We’ll talk a bit more about this later, but usually, the suggestion is a minimum of four words or more.
Brute Force Attack
Brute force attacks are the dumber version of dictionary attacks, in that they basically try to guess every single number, letter or special character combination there is under the sun.
This is usually done by some automated software, similar to a dictionary attack, and also may sometimes have a predefined list of combinations.
More advanced ones may also have a percentage chance of using more common alphanumeric characters and symbols.
Sadly, given our modern computing power, cracking an 8-character password is actually relatively simple, and can be achieved in 6-8 hours with a powerful enough computer.
Again, while we will talk more about this in a moment, 8-character length passwords are no longer suggested, and in fact, even 12-character passwords might be a bit on the shorter side as well (although certainly better).
Sadly this one doesn’t use a fishing rod, but it is one of the worst forms of trying to get your password.
Phishing essentially uses social engineering tactics to manipulate you or persuade you that you need to hand over your personal information.
Usually, this involves an email from a trusted source like your bank, Paypal or Google, and might say that there is something wrong with your account.
They will then usually ask you to follow a link to their site to log-in and fix the issue. Of course, this site is fake, and your log-in information is saved for later use.
This isn’t only a digital issue though, and Phishing can absolutely happen over the phone as well, especially using robocallers.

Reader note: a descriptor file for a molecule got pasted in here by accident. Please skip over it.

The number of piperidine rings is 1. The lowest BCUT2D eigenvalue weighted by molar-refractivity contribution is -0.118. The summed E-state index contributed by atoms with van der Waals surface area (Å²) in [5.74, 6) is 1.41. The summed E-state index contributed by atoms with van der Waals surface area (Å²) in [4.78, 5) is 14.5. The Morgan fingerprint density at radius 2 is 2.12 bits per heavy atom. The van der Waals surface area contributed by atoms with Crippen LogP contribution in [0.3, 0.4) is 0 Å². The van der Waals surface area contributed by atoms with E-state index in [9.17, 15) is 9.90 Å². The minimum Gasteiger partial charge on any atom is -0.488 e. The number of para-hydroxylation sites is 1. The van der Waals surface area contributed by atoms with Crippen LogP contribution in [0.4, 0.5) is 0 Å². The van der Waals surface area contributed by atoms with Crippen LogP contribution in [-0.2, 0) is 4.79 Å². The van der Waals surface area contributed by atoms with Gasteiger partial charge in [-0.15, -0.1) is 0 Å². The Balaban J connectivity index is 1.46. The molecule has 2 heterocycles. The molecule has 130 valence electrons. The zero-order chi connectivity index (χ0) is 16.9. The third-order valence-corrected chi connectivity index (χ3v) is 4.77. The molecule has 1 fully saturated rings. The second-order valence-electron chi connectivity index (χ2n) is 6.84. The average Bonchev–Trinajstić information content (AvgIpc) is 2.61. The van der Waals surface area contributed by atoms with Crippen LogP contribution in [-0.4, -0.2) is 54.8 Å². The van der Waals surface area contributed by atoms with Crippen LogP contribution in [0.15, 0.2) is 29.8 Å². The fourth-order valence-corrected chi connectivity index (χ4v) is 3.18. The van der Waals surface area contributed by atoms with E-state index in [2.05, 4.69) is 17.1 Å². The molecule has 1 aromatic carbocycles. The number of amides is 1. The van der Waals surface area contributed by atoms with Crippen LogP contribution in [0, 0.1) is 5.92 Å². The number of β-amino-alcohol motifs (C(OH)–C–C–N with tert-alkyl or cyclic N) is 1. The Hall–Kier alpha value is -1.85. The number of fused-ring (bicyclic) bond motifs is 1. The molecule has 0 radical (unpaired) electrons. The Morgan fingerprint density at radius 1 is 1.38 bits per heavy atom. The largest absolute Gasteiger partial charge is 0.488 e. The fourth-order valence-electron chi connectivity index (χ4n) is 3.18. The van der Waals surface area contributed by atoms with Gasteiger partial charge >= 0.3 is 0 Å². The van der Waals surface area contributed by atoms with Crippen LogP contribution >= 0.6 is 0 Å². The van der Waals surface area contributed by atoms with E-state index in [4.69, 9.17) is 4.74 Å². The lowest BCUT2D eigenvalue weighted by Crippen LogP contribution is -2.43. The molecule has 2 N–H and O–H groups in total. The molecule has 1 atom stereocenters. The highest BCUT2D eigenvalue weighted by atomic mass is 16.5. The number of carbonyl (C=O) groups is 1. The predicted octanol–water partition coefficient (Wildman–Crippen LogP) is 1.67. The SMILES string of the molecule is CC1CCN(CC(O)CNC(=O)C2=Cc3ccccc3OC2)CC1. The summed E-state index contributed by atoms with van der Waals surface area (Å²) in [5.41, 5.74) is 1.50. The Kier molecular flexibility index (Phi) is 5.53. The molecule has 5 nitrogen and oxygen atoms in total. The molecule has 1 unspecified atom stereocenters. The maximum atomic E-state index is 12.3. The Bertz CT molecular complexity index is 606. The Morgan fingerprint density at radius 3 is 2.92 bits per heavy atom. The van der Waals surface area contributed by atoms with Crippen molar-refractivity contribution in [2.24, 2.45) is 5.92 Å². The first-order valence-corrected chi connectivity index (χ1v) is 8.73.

Again it will be very similar in that they will try to scam you out of either your personal/credit card information, or will try and get you to send them money.
The most important thing here is if you get a call from your bank or a place that important, politely hang up and call them back on their official number listed, so you know it is actually them.
How to Create a Strong Password
It doesn’t matter what kind of tips and advice you follow when making a password if you don’t approach it with the correct philosophy.
Creating a password should not be something that you do off-handedly and without much thought, but instead should be something you put some effort into.
If you approach password making as something important that requires your attention, then you will always create strong passwords.
Along with that, you need to appreciate that passwords are for your eyes only, so don’t ever share your password with anybody.
This includes things like ‘well it ends with a number’ or ‘it has 10 letters in it’. Your passwords are like your underwear: something you don’t share with anybody.
Dos of Creating Strong Passwords
Make It Long
As touched upon earlier, creating a longer password makes it much harder to beat. 8-Character passwords are no longer the standard here, and 12-characters have now become the minimum.